We have been working our way through the book of Acts and looking at the call on our lives as followers of Jesus to be Holy Spirit empowered witnesses of Jesus. The teaching has evoked some significant discussion. I believe that the gospel is represented by both message and deeds. That both are vital and are glued together with "relationship". There are, of course, various levels of relationship. I watch the portrayal of Paul in Acts and I wonder about the relationships forged behind the words. How much time did he spend interacting with others? Did he ever shovel someone else’s driveway? Did he take fresh baked cookies to a new neighbour? You get the picture.
Then there is the realization that we all aren’t called to be Paul. Most of us fit into the category of Acts 2 and the witness in Jerusalem through the gathering in homes across the city. This description is highly relational. Propositional – yes but very much relational.
One of the men who influenced my life when I was twenty something was Bill Commons of ABWE. He has written an article entitled "More Than Words" which summarizes well the point.
NT Wright has written a new book "Surprised by Hope" in which he states that he believes our understanding of heaven is distorted. Time Magazine recentily interviewed Wright about his book and the topic. Of great interest is Wright’s description of the Intermediate State.
No doubt heaven is a touchy theological topic. We should, however, be open to the question of what really is the hope of the scriptures, Heaven or the New Heaven and Earth? What dost thou think or does it matter at all?
Macleans just published the results of the 3M awards for best teachers at the university level in Canada. Among the list is The King’s University Peter Mahaffy. Mahaffy has been described as "Mister Chemical Educator" of the world no doubt a claim that very few aspire towards but nevertheless significant. It is great to see a follower of Jesus who is a chemist being honoured for excellence in teaching.
Here is to all who strive to represent Christ with their intellects. Good on ya!
I just finished reading CT last night and loved the article by Tim Stafford, "This Samaritan Life". This article has much to do with the dialogue we are having on being witnesses of Jesus (Acts sermon series) on Sunday mornings. Stafford’s thesis is that we live in a Samaria like culture where Christians and non . . . are familiar with what each other believes but our starting point with each other is suspicion. I found his comments on how we tend to respond to this interesting and worthy of reflection.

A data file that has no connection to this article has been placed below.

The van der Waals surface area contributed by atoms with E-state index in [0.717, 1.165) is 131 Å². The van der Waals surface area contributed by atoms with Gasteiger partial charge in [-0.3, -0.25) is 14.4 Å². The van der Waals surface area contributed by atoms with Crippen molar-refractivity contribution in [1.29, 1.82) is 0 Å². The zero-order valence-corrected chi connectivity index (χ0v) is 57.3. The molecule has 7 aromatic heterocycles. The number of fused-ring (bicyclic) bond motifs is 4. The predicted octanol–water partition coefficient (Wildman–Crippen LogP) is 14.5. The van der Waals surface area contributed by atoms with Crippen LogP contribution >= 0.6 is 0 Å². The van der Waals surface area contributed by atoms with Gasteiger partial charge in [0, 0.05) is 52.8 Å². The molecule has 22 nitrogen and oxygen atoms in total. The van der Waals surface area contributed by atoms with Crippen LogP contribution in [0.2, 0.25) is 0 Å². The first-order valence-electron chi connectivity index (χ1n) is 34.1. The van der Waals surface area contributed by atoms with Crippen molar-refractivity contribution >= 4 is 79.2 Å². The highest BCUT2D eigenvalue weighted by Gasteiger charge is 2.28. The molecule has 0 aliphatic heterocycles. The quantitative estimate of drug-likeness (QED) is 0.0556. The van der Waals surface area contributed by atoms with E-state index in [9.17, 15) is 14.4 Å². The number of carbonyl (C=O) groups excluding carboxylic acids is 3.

"We tend to respond by keeping quiet, by assimilating, or by throwing down the gauntlet. All three options tend to shut down discussion and to limit our opportunity to be salt and light." (CT, Feb 2008, page 49)
How do we talk about Jesus in this kind of world? I confess there are times I wonder if we live more in Babylon "a place where what you believe or how you worship is of little significance . . . so long as you keep the peace and contribute to civic life" (page 47). Samaria is probably more the norm for my social interaction. I concur with Stafford (quoting Keller) that dialogue about Jesus in this kind of culture requires more personal conversation, open discussion (less superiority and much more humility), creative language more than classic arguments, and a love for the long haul outlook.
In a postmodern world where tolerance means affirming all differences as equally valuable, reasoned arguments are not the main means of witness. James words ring true in our world – faith without words is dead.
Last week I had the privilege of hanging out with a group of pastors for the better part of a day. I love these opportunities and I get so much benefit from these times. I always learn something.
One of the things I learned last week was how to clear the room of a group of pastors. I have been for some time interested in knowing of churches in Canada that people perceive God is working in, communities of faith that are making disciples (new and growing) who love God completely and others sacrificially with great effectiveness. So during our lunch break I asked, "anyone know where God is really at work?" I confess that this is a loaded question and worthy of exegetical push back but the lack of response and the subsequent evacuation of the room seems to indicate that not many of us involved in vocational ministry are willing to nominate our churches or are aware of many other churches that fit the answer to that question.
So do any of you know where God is really at work? If so name it and tell us why you think this is the case!